The Seattle man accused of driving drunk when he struck a family out for an afternoon walk last month, killing two and critically injuring two others, pleaded not guilty Thursday to numerous charges.
Mark W. Mullan, 50, who has multiple arrests and one recent conviction for driving under the influence, is charged with two counts of vehicular homicide, two counts of vehicular assault and one count of reckless driving in connection with the March 25 crash in Seattle’s Wedgwood neighborhood. He is being held in King County Jail in lieu of $2.5 million bail.
After entering his pleas in King County Superior Court, Mullan was being led out of the courtroom when he turned and winked, apparently to an unidentified woman seated in the gallery.
Seattle police say that on March 25, Mullan drove his pickup into four members of a family who were crossing Northeast 75th Street, killing Judy and Dennis Schulte, of Kokomo, Ind., and injuring their daughter-in-law and grandson.
- Amazon rolls out free same-day delivery for Prime members
- They were millionaires for 3 months, but Seattle couple didn't know it
- 'Granny panties' making a comeback as women say no to thongs
- Russell Wilson's agent says in 710 ESPN Seattle interview that contract talks are 'encouraging'
- Crash on I-5 at Boeing Access Road backs up traffic for miles
Most Read Stories
Karina Ulriksen-Schulte, 34, and her infant son, Elias, are in stable condition at Harborview Medical Center, where they face a long recovery, according to a hospital statement.
They “are continuing to improve, luckily,” Senior Deputy Prosecutor Amy Freedheim said Thursday morning outside the courtroom.
Charging documents say Ulriksen-Schulte was carrying the baby in a sling carrier and crossing Northeast 75th with her in-laws when she saw Mullan’s pickup approaching. She tried to help her in-laws out of the way when the group was struck about 11 to 12 feet from the curb, the documents say.
Charging documents say the walk was Ulriksen-Schulte’s first outing since giving birth to Elias on March 10.
Court documents indicate that after the crash Mullan — who was driving on a suspended license — smelled of alcohol, failed field sobriety tests and had a preliminary breath-alcohol level of 0.22 percent, nearly three times the state’s legal limit of 0.08 percent.
Mullan told officers at the scene that he had had one drink earlier and that he hadn’t seen the pedestrians because the sun was in his eyes, charges allege. He told police he didn’t apply his brakes until he “felt the bump” of striking the pedestrians.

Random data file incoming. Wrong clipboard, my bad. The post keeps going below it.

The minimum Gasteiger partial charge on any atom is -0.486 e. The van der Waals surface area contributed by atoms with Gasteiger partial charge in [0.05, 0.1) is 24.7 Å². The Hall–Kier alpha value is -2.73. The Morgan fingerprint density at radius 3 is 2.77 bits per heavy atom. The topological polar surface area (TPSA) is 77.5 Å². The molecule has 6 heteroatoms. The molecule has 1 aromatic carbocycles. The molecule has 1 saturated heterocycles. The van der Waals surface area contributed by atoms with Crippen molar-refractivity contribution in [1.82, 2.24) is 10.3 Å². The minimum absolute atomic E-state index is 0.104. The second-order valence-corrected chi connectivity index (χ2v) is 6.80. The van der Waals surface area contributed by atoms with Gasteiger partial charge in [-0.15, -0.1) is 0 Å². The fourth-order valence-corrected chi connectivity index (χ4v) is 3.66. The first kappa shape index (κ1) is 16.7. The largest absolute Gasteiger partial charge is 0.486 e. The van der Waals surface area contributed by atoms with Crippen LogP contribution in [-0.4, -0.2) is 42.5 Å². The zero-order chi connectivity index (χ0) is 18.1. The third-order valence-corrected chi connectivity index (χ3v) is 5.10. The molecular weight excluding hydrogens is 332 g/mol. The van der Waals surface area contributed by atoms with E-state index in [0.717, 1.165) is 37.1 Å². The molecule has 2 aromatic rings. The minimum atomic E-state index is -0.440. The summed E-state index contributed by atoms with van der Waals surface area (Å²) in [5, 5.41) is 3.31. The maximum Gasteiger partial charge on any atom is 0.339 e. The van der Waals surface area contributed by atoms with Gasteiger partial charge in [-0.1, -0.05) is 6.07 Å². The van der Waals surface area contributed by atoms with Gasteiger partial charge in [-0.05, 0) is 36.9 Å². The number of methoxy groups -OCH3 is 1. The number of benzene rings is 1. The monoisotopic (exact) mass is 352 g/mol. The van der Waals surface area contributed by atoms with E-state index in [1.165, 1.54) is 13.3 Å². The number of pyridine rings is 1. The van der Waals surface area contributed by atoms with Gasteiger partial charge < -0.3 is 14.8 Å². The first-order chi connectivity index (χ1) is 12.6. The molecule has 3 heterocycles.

Police say he was driving 30 to 40 mph in a zone with a posted 30 mph speed limit.
After he was arrested twice in recent months in Seattle and Snohomish County for driving under the influence, Mullan had been ordered to install an ignition-interlock device on his pickup but had not, police said.
Mullan faces a sentence range of 15 to 19½ years in prison if he’s convicted as charged.
During Thursday’s arraignment, Freedheim also added aggravators to the two vehicular-assault charges against Mullan, saying the injuries suffered by Ulriksen-Schulte and her infant son exceed the bodily-harm standard required to prove the elements of the crime of vehicular assault.
If Mullan is convicted, a judge could potentially go above the standard sentence range on those two charges, she said. But since most prison sentences are served concurrently for multiple charges, the aggravators, if proved, may not add any additional time to Mullan’s sentence.
The maximum prison term for vehicular assault is 10 years.
Before June 7, 2012, the maximum penalty for vehicular homicide for someone without a prior criminal history was just under 3½ years. Legislation that went into effect last year increased the standard sentence, making punishment for the crime comparable to that for first-degree manslaughter.
Lawmakers are considering tightening up the state’s laws against driving under the influence as a result of the accident and another last week that resulted in the death of Morgan Fick Williams, of Seattle.
Information from Seattle Times archives is included in this report.
Sara Jean Green: 206-515-5654 or email@example.com